Pete Sampras Serve ()Pete Sampras Serve () © Copyright

Win with your serve

You’ll see top players at the US Open win and lose matches because of their serve. Here’s what you should watch out for

It’s hard to argue against the fact that the serve is one of the most important shots in tennis: it’s the first shot in each point, and it can either give you free points (with aces and winners) or a gift for your opponent (in case of a double fault or poor serve). The best servers do not rely just on power and accuracy, but also on a little bit of variety. They must know which serve is needed for that moment in the match, their opponent and the surface.

Flat Serve

When you hear a cracking sound coming off the strings of an Ivo Karlovic serve, you know it was a flat serve even without looking at it. This is the fastest serve, and it’s achieved by hitting the ball with a flat racket slightly in front of you. The main advantage is that it transfers all of the power to speed, so opponents have very little time to react. It works well on every surface, and it is also the easiest to learn. The disadvantages are accuracy (fewer flat serves go in and over the net), and also the speed itself – good returners can also use the pace of the serve to generate a fast return.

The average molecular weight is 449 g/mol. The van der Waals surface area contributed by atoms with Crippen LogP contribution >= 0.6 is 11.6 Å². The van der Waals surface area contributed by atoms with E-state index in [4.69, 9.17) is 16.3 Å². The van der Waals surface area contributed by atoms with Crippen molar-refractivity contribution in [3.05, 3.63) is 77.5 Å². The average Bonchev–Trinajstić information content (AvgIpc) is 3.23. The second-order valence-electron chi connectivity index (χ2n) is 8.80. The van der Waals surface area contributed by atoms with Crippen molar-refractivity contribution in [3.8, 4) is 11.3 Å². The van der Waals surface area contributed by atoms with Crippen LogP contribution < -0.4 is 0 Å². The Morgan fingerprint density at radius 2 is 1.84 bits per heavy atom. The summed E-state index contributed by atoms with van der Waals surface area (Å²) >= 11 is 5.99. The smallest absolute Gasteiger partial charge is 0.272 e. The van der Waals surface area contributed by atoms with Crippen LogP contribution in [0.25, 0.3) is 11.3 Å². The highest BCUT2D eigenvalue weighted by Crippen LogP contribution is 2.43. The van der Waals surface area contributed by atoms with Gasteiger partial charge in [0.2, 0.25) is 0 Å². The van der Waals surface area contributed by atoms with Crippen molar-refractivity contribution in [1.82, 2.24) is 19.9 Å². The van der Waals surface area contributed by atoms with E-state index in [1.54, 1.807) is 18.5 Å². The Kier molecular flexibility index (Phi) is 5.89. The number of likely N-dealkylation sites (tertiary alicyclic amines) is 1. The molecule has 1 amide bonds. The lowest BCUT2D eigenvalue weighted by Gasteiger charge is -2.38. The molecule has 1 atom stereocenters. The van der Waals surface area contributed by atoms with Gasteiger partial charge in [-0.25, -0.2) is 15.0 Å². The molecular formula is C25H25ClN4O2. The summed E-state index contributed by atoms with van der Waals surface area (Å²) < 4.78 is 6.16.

The reserve

“A tennis player is only as good as his second serve”, said Pete Sampras. Great servers know they can rely on their second serve and, because of that, they can take bigger risks on their first serve. This is the case for Roger Federer or Milos Raonic. Players with a more timid second serve – such as Rafael Nadal – end up having higher first-serve percentages as they take fewer risks, but also fewer first serve points.

Slice Serve

The slice is the favoured serve for most lefties as the ball spins opposite to right handers and creates lots of trouble for their return. The slice is produced by brushing the ball on the side, creating a rotation of the ball that makes it spin out wide once it touches the ground. Its main advantage is that it is a fairly solid shot, easy to master and offers a good variation to a flat serve. It is also the easiest technique to use for a second serve. It works best on fast and low-bouncing surfaces, such as grass, forcing opponents out wide. The main problem is that you lose speed, and it can become predictable.

Kick Serve

This is the hardest to master, but one of the most efficient in the game. You add topspin to the ball by brushing it upwards with the racket  while moving sideways to the direction of the shot. The trickiness is worth the reward: kick serves have a high first serve percentage, as it clears high over the net, and they have power. They are difficult to return because the ball jumps higher than the ideal hitting point. It does not work on low bouncing surfaces. Andy Roddick was king of the kick serve, but watch out for 2010 US Open winner Sam Stosur of Australia – she has one of the best on tour right now.


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